Just because your new air conditioner was recently purchased and installed doesn't make it immune to immediate problems. One of the main concerns about any central air conditioner is its inability to cool. If your brand new air conditioner isn't cooling, it's likely caused by a setting error, incorrect installation, blocked or frozen condenser, or issues with the registers or ducts. If you can't identify the issue from a few quick checks, you need to contact the HVAC crew that installed the system and have them check it out.
Here's why your new air conditioner isn't cooling — and what to do about it.
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1. The air conditioner settings are incorrect.
If you call out an HVAC repair technician, the first thing the tech will check for is user error. Check this out yourself by looking at the settings on the controls. Make sure they're all in the correct position. Set the unit to "cool" instead of "heat" or "off." Make sure the thermostat is set to a temperature that is lower than the ambient temperature in the house.
If these settings are wrong, the air conditioner will blow warm air or won't blow at all. This is a simple fix and is a common error by those who aren't used to dealing with an air conditioner.
2. The thermostat is incorrectly positioned.
Where the installer positions the thermostat on a central air conditioning unit is more important than you might think. The position of the thermostat may prevent your system from maintaining the desired temperature in your home. It could be in a place where an air vent blows directly on it, cooling it quickly below the desired temperature setting. This causes the thermostat to send a signal to shut off the system, resulting in your home not getting cool enough.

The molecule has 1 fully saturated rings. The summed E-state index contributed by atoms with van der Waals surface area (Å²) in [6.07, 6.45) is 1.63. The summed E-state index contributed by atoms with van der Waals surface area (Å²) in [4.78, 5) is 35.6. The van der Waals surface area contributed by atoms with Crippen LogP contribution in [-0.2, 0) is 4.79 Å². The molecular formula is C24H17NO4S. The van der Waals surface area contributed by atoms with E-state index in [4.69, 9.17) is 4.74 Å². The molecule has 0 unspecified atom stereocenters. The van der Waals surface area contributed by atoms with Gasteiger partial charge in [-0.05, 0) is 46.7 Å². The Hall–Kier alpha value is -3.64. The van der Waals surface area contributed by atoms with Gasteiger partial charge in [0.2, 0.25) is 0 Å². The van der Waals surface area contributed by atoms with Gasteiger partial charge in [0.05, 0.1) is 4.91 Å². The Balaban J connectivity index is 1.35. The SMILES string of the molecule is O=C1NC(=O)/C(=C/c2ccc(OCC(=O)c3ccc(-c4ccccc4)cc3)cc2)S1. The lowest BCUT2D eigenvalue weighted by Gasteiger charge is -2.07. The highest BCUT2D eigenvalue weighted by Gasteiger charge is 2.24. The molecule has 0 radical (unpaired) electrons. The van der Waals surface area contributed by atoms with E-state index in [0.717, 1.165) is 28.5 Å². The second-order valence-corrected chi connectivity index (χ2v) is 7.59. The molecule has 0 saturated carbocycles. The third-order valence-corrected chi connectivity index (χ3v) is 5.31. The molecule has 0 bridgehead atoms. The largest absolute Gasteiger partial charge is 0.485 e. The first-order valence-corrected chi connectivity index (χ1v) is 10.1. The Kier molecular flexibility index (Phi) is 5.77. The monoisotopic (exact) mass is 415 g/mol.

The opposite is true of thermostats located in the direct sunlight during part of the day. The radiant heat makes the thermostat hotter than the rest of the house and may force it to turn on the system, which will cool continuously and make the house too cold. The thermostat should be in a spot away from vents and out of the sunlight. You might need to move the thermostat if it's in a bad location.
3. The condenser is blocked or frozen.
An air conditioner will stop cooling properly when its condenser coil freezes up. The flow of air is restricted during these times, making for inefficient cooling. The reason condenser coils freeze may be because of low refrigerant charge, which may indicate a leak. Your air conditioner will not "run out" of refrigerant; however, leakage requires the attention of a licensed professional.
Dirty evaporator coils may be the culprit, putting extra strain on your air conditioning system and threatening to cause a freeze-up. If you don't clean the condenser coils periodically, they may well freeze.
Debris or tall grass hindering the airflow around the unit intakes could also lead to excessive frost and freezing, which result in the same lack of cooling. Use a string trimmer periodically to keep vegetation away from your new air conditioner. If you see that your condenser coil is frozen, clear away any debris from around the outside unit, and get the installer back out to check for leaks and refrigerant level.
4. The registers and ducts aren't properly installed.
Once the air conditioner makes cool air, it must deliver it throughout the home using a system of ducts and out through registers or vents. If the ducts aren't properly installed and the cool air is leaking from them before entering the home, it can drastically affect performance to the point where the A/C isn't cooling.
Also, if the HVAC registers are in a closed position, the air cannot get into the house. Check your ducts for air leaks and make sure your registers are all open completely to maximize cooling.
If your AC system is relatively new but you've used it for a season or more, it could need a cleaning. Learn how to clean AC coils to make sure dirty coils aren't contributing to your cooling problem.